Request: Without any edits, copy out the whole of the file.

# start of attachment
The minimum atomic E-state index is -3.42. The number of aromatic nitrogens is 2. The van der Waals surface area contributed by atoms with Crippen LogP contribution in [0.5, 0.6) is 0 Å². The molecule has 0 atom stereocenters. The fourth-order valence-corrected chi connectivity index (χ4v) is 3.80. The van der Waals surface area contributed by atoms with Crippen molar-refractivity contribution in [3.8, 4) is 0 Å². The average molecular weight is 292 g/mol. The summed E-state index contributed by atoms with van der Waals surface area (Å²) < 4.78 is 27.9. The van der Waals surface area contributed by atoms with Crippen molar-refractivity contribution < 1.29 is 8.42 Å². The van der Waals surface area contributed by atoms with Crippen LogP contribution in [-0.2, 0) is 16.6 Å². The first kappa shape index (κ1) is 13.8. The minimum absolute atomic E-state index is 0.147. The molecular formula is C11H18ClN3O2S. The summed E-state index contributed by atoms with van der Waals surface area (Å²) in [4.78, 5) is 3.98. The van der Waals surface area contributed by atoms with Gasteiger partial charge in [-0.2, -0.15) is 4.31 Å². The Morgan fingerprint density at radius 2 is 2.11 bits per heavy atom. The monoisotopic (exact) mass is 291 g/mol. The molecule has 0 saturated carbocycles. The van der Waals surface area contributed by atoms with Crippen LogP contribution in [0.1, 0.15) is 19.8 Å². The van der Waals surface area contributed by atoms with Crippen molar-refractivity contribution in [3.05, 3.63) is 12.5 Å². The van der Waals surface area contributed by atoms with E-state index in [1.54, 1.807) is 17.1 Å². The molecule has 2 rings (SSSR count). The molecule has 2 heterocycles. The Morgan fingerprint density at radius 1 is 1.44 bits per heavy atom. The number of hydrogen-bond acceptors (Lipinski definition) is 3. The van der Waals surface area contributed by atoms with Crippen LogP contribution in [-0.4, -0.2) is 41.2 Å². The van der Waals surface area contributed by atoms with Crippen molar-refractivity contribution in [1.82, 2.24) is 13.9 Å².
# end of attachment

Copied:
The minimum atomic E-state index is -3.42. The number of aromatic nitrogens is 2. The van der Waals surface area contributed by atoms with Crippen LogP contribution in [0.5, 0.6) is 0 Å². The molecule has 0 atom stereocenters. The fourth-order valence-corrected chi connectivity index (χ4v) is 3.80. The van der Waals surface area contributed by atoms with Crippen molar-refractivity contribution in [3.8, 4) is 0 Å². The average molecular weight is 292 g/mol. The summed E-state index contributed by atoms with van der Waals surface area (Å²) < 4.78 is 27.9. The van der Waals surface area contributed by atoms with Crippen molar-refractivity contribution < 1.29 is 8.42 Å². The van der Waals surface area contributed by atoms with Crippen LogP contribution in [-0.2, 0) is 16.6 Å². The first kappa shape index (κ1) is 13.8. The minimum absolute atomic E-state index is 0.147. The molecular formula is C11H18ClN3O2S. The summed E-state index contributed by atoms with van der Waals surface area (Å²) in [4.78, 5) is 3.98. The van der Waals surface area contributed by atoms with Gasteiger partial charge in [-0.2, -0.15) is 4.31 Å². The Morgan fingerprint density at radius 2 is 2.11 bits per heavy atom. The monoisotopic (exact) mass is 291 g/mol. The molecule has 0 saturated carbocycles. The van der Waals surface area contributed by atoms with Crippen LogP contribution in [0.1, 0.15) is 19.8 Å². The van der Waals surface area contributed by atoms with Crippen molar-refractivity contribution in [3.05, 3.63) is 12.5 Å². The van der Waals surface area contributed by atoms with E-state index in [1.54, 1.807) is 17.1 Å². The molecule has 2 rings (SSSR count). The molecule has 2 heterocycles. The Morgan fingerprint density at radius 1 is 1.44 bits per heavy atom. The number of hydrogen-bond acceptors (Lipinski definition) is 3. The van der Waals surface area contributed by atoms with Crippen LogP contribution in [-0.4, -0.2) is 41.2 Å². The van der Waals surface area contributed by atoms with Crippen molar-refractivity contribution in [1.82, 2.24) is 13.9 Å².